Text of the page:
CDC Should Track All Breakthrough COVID-19 Cases to Understand Vaccine Effectiveness: Experts

By Nick Ciolino
Nick Ciolino
Nick Ciolino
Nick Ciolino covers the White House.
January 26, 2022Updated: January 26, 2022

The Centers for Disease Control and Prevention (CDC) stopped tracking all breakthrough cases of COVID-19—those that occur in people vaccinated against the virus—in May 2021 and has since only tracked breakthrough cases that lead to hospitalization or death.

While the agency has published several studies in the past year as part of an effort to better understand the effectiveness of the COVID-19 vaccines, some critics say that not having a national tally of breakthrough cases is limiting that effort.

“Lack of complete and representative data on breakthrough cases means that it is not possible to estimate the risk of breakthrough cases among vaccinated people,” Dr. Harvey Risch, professor of epidemiology at the Yale School of Public Health, told The Epoch Times in an email.

“[Without the data on breakthroughs,] the benefit of the vaccines for risk of infection cannot be estimated accurately during the Delta and Omicron waves.”

Public health officials including White House chief medical adviser Dr. Anthony Fauci have repeatedly said since the rollout of vaccines that breakthrough cases “are going to happen.” This has been especially apparent since the emergence of the Delta and Omicron coronavirus variants, which are more able to evade immunity.

But the total number of breakthrough cases nationwide isn’t clear, except through examining data in some states that are tracking breakthroughs, despite the logistical challenge of doing so, as it requires matching the vaccine database with the COVID-19 case database.

Epoch Times Photo
White House chief medical adviser on COVID-19 Dr. Anthony Fauci listens as President Joe Biden (out of frame) speaks about the 50 million doses of the COVID-19 vaccine shot administered in the United States, in the Eisenhower Executive Office Building, in Washington, on Feb. 25, 2021. (Saul Loeb/AFP via Getty Images)

“CDC likely determined that they could not do it well, based on a patchwork of differing state reporting practices, thus CDC opted not to do it at all,” Dr. David Boulware, professor of medicine in the University of Minnesota’s Division of Infectious Diseases and International Medicine, told The Epoch Times in an email.

“The Minnesota Department of Health has good data on vaccine breakthrough cases, but it takes them over a month to match up the data and make sure it is correct.”

The Minnesota Department of Health website shows the majority of reported COVID-19 cases to be among people who haven’t been fully vaccinated for the virus.

For the week starting on Dec. 19, 2021, the state agency reported 744 COVID-19 cases per 100,000 of those who aren’t fully vaccinated compared to about 376 per 100,000 of those who are.

For the week of Jan. 10, the state of New York tallied a rate of 996 COVID-19 cases per 100,000 among the unvaccinated, compared to 125 cases per 100,000 among the fully vaccinated.

The state of Delaware also tracks breakthrough cases. Its website states that of the 580,412 fully vaccinated Delawareans, there have been 16,469 breakthrough cases of COVID-19, which is roughly 2.84 percent.

Risch noted that “a large fraction” of new cases have been among vaccinated individuals since the emergence of the Omicron variant, noting that “this is evolving.”

Lawmakers have also pushed at times for the CDC to compile more comprehensive data on breakthrough cases.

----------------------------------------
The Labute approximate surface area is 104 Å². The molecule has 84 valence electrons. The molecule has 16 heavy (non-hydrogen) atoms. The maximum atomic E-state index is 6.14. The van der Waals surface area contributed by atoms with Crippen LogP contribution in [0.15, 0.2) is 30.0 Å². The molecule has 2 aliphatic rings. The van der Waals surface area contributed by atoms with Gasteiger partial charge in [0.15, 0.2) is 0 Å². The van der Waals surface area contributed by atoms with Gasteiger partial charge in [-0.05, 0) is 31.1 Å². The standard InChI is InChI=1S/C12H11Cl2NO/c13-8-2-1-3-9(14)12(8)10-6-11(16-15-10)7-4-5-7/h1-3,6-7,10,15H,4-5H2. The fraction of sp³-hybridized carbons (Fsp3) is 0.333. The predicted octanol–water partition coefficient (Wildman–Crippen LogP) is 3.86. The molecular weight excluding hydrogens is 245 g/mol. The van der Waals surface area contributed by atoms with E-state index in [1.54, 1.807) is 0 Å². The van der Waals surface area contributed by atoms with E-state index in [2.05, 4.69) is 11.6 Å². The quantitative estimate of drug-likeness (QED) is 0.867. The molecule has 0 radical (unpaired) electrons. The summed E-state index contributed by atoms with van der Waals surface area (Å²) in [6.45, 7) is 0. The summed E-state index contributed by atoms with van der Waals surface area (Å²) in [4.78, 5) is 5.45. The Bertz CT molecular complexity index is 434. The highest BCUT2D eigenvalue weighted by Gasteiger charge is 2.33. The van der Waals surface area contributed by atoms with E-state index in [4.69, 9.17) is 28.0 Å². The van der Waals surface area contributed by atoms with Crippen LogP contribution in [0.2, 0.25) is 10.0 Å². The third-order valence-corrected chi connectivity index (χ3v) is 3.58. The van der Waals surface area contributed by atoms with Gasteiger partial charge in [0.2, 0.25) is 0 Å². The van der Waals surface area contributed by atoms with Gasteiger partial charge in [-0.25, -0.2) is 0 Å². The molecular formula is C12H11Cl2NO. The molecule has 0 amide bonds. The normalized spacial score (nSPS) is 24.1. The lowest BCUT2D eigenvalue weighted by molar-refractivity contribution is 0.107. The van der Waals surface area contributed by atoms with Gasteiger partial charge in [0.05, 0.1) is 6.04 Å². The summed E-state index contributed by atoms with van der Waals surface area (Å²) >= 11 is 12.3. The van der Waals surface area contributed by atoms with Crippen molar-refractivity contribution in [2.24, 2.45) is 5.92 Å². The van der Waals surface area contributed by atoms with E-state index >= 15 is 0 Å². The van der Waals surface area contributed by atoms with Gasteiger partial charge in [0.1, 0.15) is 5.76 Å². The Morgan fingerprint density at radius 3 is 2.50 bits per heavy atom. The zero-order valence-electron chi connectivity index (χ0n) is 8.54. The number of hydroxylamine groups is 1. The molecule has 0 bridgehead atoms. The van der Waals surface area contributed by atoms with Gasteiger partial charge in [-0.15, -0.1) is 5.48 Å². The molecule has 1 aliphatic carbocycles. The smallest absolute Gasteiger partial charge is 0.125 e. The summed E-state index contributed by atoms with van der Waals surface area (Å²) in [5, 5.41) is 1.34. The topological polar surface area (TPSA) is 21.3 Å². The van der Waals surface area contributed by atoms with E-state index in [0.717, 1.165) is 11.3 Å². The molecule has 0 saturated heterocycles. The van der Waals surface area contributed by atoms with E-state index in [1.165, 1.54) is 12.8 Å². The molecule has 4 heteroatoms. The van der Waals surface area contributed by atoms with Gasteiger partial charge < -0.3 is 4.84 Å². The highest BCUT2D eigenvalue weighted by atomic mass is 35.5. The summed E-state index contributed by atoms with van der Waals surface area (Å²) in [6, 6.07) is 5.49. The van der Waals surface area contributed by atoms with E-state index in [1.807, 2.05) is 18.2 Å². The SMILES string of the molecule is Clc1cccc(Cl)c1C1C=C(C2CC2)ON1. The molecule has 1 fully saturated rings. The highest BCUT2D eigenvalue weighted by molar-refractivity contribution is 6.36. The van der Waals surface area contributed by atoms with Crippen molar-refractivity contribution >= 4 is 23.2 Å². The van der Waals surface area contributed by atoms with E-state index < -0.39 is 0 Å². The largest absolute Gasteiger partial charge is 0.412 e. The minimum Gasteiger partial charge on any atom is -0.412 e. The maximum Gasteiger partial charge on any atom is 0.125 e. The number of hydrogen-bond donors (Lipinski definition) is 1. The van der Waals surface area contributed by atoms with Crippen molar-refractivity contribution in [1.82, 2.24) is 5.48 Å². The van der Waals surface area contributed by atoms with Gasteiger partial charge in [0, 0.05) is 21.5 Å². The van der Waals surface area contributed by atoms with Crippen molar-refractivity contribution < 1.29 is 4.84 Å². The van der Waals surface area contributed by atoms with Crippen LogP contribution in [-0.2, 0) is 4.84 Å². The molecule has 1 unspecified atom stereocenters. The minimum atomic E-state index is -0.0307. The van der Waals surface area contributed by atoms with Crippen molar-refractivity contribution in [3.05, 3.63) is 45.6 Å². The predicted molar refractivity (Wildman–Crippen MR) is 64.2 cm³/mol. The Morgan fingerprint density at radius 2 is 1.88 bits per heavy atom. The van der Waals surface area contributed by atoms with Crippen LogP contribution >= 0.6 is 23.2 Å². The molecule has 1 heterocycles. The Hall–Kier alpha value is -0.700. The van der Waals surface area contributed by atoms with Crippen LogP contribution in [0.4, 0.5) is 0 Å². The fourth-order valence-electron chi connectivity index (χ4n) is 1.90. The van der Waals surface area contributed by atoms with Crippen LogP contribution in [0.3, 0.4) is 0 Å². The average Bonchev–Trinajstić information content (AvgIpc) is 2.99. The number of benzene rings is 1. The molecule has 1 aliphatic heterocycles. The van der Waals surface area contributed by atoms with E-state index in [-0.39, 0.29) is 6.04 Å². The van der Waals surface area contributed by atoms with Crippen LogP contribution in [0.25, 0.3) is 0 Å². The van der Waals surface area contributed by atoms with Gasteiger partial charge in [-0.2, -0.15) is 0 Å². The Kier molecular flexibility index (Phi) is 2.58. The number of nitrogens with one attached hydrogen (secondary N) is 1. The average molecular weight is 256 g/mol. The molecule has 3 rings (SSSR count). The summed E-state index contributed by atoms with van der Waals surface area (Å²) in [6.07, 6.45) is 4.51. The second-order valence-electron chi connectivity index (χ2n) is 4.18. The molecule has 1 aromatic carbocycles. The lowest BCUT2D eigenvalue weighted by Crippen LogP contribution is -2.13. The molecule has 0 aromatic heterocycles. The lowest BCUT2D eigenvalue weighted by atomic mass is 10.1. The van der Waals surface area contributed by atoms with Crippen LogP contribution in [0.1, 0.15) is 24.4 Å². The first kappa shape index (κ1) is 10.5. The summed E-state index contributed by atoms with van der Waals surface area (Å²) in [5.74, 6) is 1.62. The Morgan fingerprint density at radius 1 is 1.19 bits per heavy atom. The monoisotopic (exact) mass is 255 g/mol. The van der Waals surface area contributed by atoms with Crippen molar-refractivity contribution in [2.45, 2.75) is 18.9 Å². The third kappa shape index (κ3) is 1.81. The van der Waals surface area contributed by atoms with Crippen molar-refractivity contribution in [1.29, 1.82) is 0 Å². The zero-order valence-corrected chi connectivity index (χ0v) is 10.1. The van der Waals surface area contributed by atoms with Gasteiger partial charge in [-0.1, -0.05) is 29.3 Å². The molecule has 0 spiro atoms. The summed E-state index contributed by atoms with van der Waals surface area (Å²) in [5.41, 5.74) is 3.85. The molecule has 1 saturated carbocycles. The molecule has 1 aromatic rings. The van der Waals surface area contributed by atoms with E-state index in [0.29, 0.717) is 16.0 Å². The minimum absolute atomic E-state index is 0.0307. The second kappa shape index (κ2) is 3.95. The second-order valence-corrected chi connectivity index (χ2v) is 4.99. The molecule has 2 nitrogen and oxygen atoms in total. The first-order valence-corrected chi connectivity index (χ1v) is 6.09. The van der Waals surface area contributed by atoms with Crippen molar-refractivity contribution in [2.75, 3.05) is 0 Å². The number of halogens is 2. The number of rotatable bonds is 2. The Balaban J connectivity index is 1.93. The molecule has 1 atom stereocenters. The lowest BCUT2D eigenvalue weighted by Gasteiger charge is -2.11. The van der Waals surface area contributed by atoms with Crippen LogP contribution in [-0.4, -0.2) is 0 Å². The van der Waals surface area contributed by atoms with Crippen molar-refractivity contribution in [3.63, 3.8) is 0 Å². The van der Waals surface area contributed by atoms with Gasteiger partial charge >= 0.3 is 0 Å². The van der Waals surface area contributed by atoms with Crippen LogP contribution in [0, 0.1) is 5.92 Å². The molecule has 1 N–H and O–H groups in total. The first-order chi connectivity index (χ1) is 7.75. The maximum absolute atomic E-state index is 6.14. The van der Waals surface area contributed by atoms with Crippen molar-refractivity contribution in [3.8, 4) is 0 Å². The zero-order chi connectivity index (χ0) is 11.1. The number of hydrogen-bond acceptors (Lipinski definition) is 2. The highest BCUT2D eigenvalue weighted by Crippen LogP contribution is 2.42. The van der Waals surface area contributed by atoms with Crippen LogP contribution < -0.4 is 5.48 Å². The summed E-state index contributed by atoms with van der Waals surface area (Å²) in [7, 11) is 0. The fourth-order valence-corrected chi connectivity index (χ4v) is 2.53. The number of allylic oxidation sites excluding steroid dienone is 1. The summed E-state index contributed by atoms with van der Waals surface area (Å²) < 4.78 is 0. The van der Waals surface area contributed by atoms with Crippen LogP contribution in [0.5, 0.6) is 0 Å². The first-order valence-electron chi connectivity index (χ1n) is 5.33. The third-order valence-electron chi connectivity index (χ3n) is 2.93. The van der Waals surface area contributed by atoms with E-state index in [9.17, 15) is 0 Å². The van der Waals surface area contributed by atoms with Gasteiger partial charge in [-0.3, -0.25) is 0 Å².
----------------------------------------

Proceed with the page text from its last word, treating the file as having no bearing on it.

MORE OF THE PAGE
Epoch Times Photo
Dr. Rochelle Walensky, director of the Centers for Disease Control and Prevention, testifies on Capitol Hill on Nov. 4, 2021. (Elizabeth Frantz/Reuters)

The CDC has also relied on state data for many of its studies on vaccine effectiveness.

One study published on Jan. 19 found natural immunity from prior infection offered superior protection compared to vaccines during the surge of the Delta variant cases in the fall. That study analyzed health data from the California and New York public health departments.

Another study published on Jan. 21 regarding the waning efficacy of primary series vaccines and the effectiveness of a third vaccine booster dose looked at emergency department and urgent care encounter data in 10 different states. It found that primary series vaccination effectiveness drops off significantly after six months and that a booster dose restores protection to more than 94 percent for Delta and 82 percent for Omicron.

In an interview with NPR in August, Director of the Yale Institute for Global Health Saad Omer said that “a random sample can be helpful,” but noted that to get ahead of an outbreak, you have to make sure that you’re not just testing severe cases.

“From my perspective and some other experts’ perspective, it is not insufficient to give us an early, complete, robust picture of things that we are not expecting,” Omer said. “It’s the unknown unknowns that get us.”

The CDC uses COVID-NET to track breakthrough hospitalizations. COVID-NET is described on the agency’s website as a “population-based surveillance system that collects data on laboratory-confirmed COVID-19-associated hospitalizations among children and adults through a network of over 250 acute-care hospitals in 14 states.”

Data from COVID-NET is posted on the CDC’s COVID-19 data tracker website and has shown that people who are unvaccinated are more likely to be hospitalized with COVID-19.

Also, World Health Organization head Tedros Adhanom Ghebreyesus warned on Jan. 24 against assuming that Omicron is the last variant of the virus that causes COVID-19, saying that conditions are ripe for more strains to appear.

The CDC didn’t respond to multiple requests for comment. The agency continues to recommend COVID-19 vaccines and booster shots for all eligible populations.